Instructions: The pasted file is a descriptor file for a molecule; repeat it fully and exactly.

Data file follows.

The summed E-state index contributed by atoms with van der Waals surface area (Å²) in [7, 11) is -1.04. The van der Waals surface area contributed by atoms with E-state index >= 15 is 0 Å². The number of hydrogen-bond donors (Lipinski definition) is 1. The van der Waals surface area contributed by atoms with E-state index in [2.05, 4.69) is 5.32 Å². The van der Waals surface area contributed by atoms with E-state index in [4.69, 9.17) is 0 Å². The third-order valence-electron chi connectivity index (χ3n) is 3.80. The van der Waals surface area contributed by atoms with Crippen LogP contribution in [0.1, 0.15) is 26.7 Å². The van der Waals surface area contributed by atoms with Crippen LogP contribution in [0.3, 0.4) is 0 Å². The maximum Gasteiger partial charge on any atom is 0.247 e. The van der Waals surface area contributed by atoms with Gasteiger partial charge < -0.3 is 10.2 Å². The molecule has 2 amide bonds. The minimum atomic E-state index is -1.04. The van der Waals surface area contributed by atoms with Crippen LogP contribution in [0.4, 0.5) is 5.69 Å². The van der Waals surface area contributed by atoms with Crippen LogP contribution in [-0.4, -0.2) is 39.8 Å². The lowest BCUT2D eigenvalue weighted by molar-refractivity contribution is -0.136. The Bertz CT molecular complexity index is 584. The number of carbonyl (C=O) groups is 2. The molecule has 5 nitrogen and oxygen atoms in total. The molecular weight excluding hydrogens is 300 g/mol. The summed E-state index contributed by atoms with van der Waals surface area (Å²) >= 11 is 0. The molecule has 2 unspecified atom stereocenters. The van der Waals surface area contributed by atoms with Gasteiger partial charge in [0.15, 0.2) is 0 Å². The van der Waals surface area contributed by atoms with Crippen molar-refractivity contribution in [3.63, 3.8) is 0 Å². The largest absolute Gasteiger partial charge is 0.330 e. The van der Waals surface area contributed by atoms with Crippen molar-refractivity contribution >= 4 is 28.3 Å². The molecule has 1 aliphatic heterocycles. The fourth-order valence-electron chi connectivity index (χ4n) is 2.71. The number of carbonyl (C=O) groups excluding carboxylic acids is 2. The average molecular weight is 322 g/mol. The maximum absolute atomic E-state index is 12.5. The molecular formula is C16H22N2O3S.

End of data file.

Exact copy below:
The summed E-state index contributed by atoms with van der Waals surface area (Å²) in [7, 11) is -1.04. The van der Waals surface area contributed by atoms with E-state index >= 15 is 0 Å². The number of hydrogen-bond donors (Lipinski definition) is 1. The van der Waals surface area contributed by atoms with E-state index in [2.05, 4.69) is 5.32 Å². The van der Waals surface area contributed by atoms with E-state index in [4.69, 9.17) is 0 Å². The third-order valence-electron chi connectivity index (χ3n) is 3.80. The van der Waals surface area contributed by atoms with Crippen LogP contribution in [0.1, 0.15) is 26.7 Å². The van der Waals surface area contributed by atoms with Crippen LogP contribution in [0.3, 0.4) is 0 Å². The maximum Gasteiger partial charge on any atom is 0.247 e. The van der Waals surface area contributed by atoms with Gasteiger partial charge < -0.3 is 10.2 Å². The molecule has 2 amide bonds. The minimum atomic E-state index is -1.04. The van der Waals surface area contributed by atoms with Crippen LogP contribution in [0.4, 0.5) is 5.69 Å². The van der Waals surface area contributed by atoms with Crippen LogP contribution in [-0.4, -0.2) is 39.8 Å². The lowest BCUT2D eigenvalue weighted by molar-refractivity contribution is -0.136. The Bertz CT molecular complexity index is 584. The number of carbonyl (C=O) groups is 2. The molecule has 5 nitrogen and oxygen atoms in total. The molecular weight excluding hydrogens is 300 g/mol. The summed E-state index contributed by atoms with van der Waals surface area (Å²) >= 11 is 0. The molecule has 2 unspecified atom stereocenters. The van der Waals surface area contributed by atoms with Gasteiger partial charge in [0.15, 0.2) is 0 Å². The van der Waals surface area contributed by atoms with Crippen molar-refractivity contribution in [3.63, 3.8) is 0 Å². The largest absolute Gasteiger partial charge is 0.330 e. The van der Waals surface area contributed by atoms with Crippen molar-refractivity contribution >= 4 is 28.3 Å². The molecule has 1 aliphatic heterocycles. The fourth-order valence-electron chi connectivity index (χ4n) is 2.71. The number of carbonyl (C=O) groups excluding carboxylic acids is 2. The average molecular weight is 322 g/mol. The maximum absolute atomic E-state index is 12.5. The molecular formula is C16H22N2O3S.